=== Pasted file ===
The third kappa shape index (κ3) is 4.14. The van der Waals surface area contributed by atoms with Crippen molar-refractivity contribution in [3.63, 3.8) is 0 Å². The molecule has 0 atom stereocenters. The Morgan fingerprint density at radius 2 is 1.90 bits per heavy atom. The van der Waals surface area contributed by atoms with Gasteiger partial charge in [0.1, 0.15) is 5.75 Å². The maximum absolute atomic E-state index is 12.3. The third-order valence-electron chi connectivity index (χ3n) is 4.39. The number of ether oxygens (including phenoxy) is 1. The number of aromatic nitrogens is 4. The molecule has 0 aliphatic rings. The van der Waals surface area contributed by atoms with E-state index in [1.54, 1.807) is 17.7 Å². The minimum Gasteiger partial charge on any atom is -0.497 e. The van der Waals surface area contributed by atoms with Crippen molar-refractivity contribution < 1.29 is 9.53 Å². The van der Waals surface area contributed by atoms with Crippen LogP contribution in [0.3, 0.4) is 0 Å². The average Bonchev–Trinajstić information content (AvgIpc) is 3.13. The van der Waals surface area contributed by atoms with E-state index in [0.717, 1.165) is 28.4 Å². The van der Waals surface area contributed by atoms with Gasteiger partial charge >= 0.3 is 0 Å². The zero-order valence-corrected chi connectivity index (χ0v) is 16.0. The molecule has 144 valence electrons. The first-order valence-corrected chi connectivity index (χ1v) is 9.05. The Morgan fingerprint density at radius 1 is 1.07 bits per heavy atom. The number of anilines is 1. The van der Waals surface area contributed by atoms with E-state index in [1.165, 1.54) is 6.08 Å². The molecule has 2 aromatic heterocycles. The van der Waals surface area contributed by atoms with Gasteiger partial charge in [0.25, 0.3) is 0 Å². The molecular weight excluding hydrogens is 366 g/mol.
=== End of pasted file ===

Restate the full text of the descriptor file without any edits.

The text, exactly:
The third kappa shape index (κ3) is 4.14. The van der Waals surface area contributed by atoms with Crippen molar-refractivity contribution in [3.63, 3.8) is 0 Å². The molecule has 0 atom stereocenters. The Morgan fingerprint density at radius 2 is 1.90 bits per heavy atom. The van der Waals surface area contributed by atoms with Gasteiger partial charge in [0.1, 0.15) is 5.75 Å². The maximum absolute atomic E-state index is 12.3. The third-order valence-electron chi connectivity index (χ3n) is 4.39. The number of ether oxygens (including phenoxy) is 1. The number of aromatic nitrogens is 4. The molecule has 0 aliphatic rings. The van der Waals surface area contributed by atoms with E-state index in [1.54, 1.807) is 17.7 Å². The minimum Gasteiger partial charge on any atom is -0.497 e. The van der Waals surface area contributed by atoms with Crippen molar-refractivity contribution < 1.29 is 9.53 Å². The van der Waals surface area contributed by atoms with Crippen LogP contribution in [0.3, 0.4) is 0 Å². The average Bonchev–Trinajstić information content (AvgIpc) is 3.13. The van der Waals surface area contributed by atoms with E-state index in [0.717, 1.165) is 28.4 Å². The van der Waals surface area contributed by atoms with Gasteiger partial charge >= 0.3 is 0 Å². The zero-order valence-corrected chi connectivity index (χ0v) is 16.0. The molecule has 144 valence electrons. The first-order valence-corrected chi connectivity index (χ1v) is 9.05. The Morgan fingerprint density at radius 1 is 1.07 bits per heavy atom. The number of anilines is 1. The van der Waals surface area contributed by atoms with E-state index in [1.165, 1.54) is 6.08 Å². The molecule has 2 aromatic heterocycles. The van der Waals surface area contributed by atoms with Gasteiger partial charge in [0.25, 0.3) is 0 Å². The molecular weight excluding hydrogens is 366 g/mol.